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Question

 

Dear Gramps,

I am having difficulty with expressing to someone how the Holy Ghost is able to be with those who are not members of the Mormon Church. I have searched the Mormon Church websites for literature, but am having difficulty finding something specific. I believe that I have experienced the Spirit of the Lord many times, in prayer, in church, and in fellowship with other Christians before I became a member of the Mormon Church. Though I do feel that it was fleeting and was not a constant companion, however, it was powerful and undeniable. What is the actual truth to this? What does the Mormon Church believe about this? How can I help convey it to a friend?

Crystal

 

Answer

 

Dear Crystal,

Your feelings about being influenced by the Holy Ghost were without question true feelings. One of the functions of the Holy Ghost is to act as a witness of the Father and the Son. As we read in the D&C 130:22-23.

The Father has a body of flesh and bones as tangible as man’s; the Son also; but the Holy Ghost has not a body of flesh and bones, but is a personage of Spirit. Were it not so, the Holy Ghost could not dwell in us.

 

A man may receive the Holy Ghost, and it may descend upon him and not tarry with him.

However, after a person is baptized into the Mormon Church he received the GIFT of the Holy Ghost by the laying on of hands of servants of the Lord who possess the Melchizedek Priesthood, and are thus authorized to bestow this sacred gift on the recipients. The instructions from the Lord to do so are recorded in D&C 39:23

And again, it shall come to pass that on as many as ye shall baptize with water, ye shall lay your hands, and they shall receive the gift of the Holy Ghost, and shall be looking forth for the signs of my coming, and shall know me.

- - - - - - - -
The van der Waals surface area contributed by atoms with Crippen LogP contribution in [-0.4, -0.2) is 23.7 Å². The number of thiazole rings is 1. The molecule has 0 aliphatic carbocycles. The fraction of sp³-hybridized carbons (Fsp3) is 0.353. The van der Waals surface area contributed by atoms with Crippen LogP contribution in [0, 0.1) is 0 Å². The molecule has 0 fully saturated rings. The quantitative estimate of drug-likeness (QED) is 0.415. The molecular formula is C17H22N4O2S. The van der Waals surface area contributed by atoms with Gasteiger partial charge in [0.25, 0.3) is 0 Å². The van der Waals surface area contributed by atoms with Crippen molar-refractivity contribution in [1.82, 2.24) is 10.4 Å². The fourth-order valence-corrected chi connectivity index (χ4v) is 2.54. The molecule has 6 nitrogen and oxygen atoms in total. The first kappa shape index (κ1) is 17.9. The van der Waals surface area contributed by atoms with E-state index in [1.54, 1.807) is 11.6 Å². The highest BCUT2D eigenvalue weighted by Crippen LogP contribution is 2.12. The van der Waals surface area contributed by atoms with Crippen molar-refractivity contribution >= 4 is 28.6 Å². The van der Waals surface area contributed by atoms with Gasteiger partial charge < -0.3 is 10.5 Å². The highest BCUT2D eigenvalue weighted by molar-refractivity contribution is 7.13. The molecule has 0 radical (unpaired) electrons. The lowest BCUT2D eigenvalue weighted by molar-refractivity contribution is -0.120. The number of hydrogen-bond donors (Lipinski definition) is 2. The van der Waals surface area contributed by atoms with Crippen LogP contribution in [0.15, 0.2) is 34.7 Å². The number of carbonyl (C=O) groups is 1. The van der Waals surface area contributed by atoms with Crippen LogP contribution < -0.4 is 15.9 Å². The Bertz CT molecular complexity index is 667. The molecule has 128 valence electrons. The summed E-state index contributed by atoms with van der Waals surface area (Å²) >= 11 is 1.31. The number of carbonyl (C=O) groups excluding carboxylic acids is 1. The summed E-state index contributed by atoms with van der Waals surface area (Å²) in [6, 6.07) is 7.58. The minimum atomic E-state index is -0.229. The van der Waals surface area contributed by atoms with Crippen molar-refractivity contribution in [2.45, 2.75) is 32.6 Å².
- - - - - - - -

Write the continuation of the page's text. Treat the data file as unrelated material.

The new member of the Mormon Church enjoys the blessings of the GIFT of the Holy Ghost. This means that the Holy Spirit will be the constant companion of the member as long as he remains worthy to receive the influence of this Member of the Godhead.

Elder Bruce R. McConkie of the Council of the Twelve aptly put it this way—

“Before and after baptism, all men are endowed to one degree or another with that Spirit which is the light of Christ. Before baptism they may receive revelation from the Holy Ghost for the purpose of giving them a testimony of the truth and divinity of the Lord’s work on earth. After baptism they receive the gift of the Holy Ghost, and it is then their right to have the constant companionship of that member of the Godhead if they keep the commandments. The testimony before baptism, speaking by way of analogy, comes as a flash of lightning blazing forth in a dark and stormy night; it comes to light the path on which earth’s pilgrims, far from their heavenly home and lost in the deserts and swamps of the world must walk if they are to return to the Divine Presence. The companionship of the Holy Ghost after baptism is as the continuing blaze of the sun at noonday, shedding its rays on the path of life and on all that surrounds it” (Bruce R. McConkie, A New Witness for the Articles of Faith, p.262)

 

Gramps

 

 

 

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